-Make it so the first city generates like 5 gildar per turn on its own. It’s going to be impossible to implement a deeper economy if you need to assume that the player is going to be running an empire with zero income for the first hundred turns.
-Greatly increase the cost of pioneers.
-Consider adding more early-game improvements whose benefits aren’t dependent on a large population (to compete with pioneers in value). I know you moved away from flat bonuses to keep from rewarding city-spamming too much, but that can be dealt with in other ways (or you can put limits on the improvements, though I wouldn't consider that ideal). Workshops, lumber mills, and markets are good examples of stuff that works. I would call the study too weak in this regard.
-Put an upkeep cost on outposts. Not so high that your early-game economy can’t support a fair number of them, but something to make you ask whether it’d be better to seize that third iron mine half a map away now or later. Probably either a flat 1 gildar/turn each, or something that stacks up like .5/turn for the first outpost and an additional .5/turn for each subsequent one (1 for the second, 1.5 for the third, and so on).
-Get rid of spammable prestige-boosting buildings (inns and pubs) entirely. They completely defeat the purpose of dividing prestige between cities. Prestige should only come from once-per-faction improvements or things that don’t relate to cities at all, like your accomplishments. (City level-up bonuses might also be a safe place for prestige bonuses if the opportunity costs are high enough).
-Put some sort of upkeep costs on cities beyond the first that increases the more you have and the further they are from the capital, a la Civilization IV. Removing upkeep costs on common improvements was a good idea, but managing an extensive empire in general should be costly. Finding a good balance here is probably the hardest part of this proposal. Doing more than just a straight cost (like increasing unrest or some sort of administrative inefficiency across all of your cities, including well-established ones) might also be worth considering.
-Drastically reduce the gildar upkeep of soldiers in light of the new infrastructure costs. Keeping a standing army is too expensive as it is.
-Completely redo the city level-up bonuses from scratch. The benefits should be way, way higher than they are right now. Much stronger buildings, probably coupled with strong passive bonuses. One level 4 city should be a lot better than two level 2 cities.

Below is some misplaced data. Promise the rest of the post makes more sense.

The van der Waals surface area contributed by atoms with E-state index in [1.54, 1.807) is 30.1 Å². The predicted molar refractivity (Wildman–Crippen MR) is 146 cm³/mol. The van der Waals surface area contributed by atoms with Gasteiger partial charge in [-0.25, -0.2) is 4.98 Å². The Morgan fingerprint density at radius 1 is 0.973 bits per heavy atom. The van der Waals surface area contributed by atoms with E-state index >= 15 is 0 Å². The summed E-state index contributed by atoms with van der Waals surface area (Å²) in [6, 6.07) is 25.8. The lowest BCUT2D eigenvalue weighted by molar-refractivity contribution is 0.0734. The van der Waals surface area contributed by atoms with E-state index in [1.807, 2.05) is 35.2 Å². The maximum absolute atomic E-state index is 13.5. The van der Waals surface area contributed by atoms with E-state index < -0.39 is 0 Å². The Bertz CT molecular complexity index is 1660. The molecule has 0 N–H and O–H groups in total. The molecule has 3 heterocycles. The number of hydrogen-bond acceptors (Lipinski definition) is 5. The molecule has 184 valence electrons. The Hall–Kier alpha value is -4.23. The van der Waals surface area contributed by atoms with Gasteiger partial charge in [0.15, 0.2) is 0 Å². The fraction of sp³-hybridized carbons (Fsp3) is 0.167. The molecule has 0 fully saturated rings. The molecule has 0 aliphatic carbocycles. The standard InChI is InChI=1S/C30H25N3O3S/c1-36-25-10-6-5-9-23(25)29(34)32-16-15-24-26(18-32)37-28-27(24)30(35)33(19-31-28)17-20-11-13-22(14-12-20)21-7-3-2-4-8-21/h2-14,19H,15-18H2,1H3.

-Let local resources affect cities in some way. For example, maybe having a resource within a city’s zone of control (not just being harvested by a random outpost) unlocks special buildings which slightly improve the yield of the resource and give significant boosts to some type of productivity. Like maybe crystal and shards would unlock buildings which give you a lot of extra research, gold mines and influence resources would each have associated buildings that boost revenue, iron mines give lots of extra production speed, mounted units are produced much faster and have a starting level bonus if the stables are local…stuff like that.
I can already tell from the small amount of time I’ve spent with it that Fallen Enchantress is way further along than War of Magic ever was. The underlying mechanics are a lot more logical and stable and it’s well on its way to being a fun, complete game. But the overly simplistic empire-management is really holding it back at the moment.
I know it’s kind of unfair for me to keep comparing Fallen Enchantress to Civilization IV when Civilization is like 90% focused on empire-building as opposed to maybe 50% at most for Elemental. But even so, it needs to be a lot deeper than it is. Personally I’d say it’s probably the single most important thing you could be working on at the moment (apart from stability and AI, of course).
(To be honest, I also have some issues with how research is handled--especially in terms of magic--but that’s a topic for another thread.)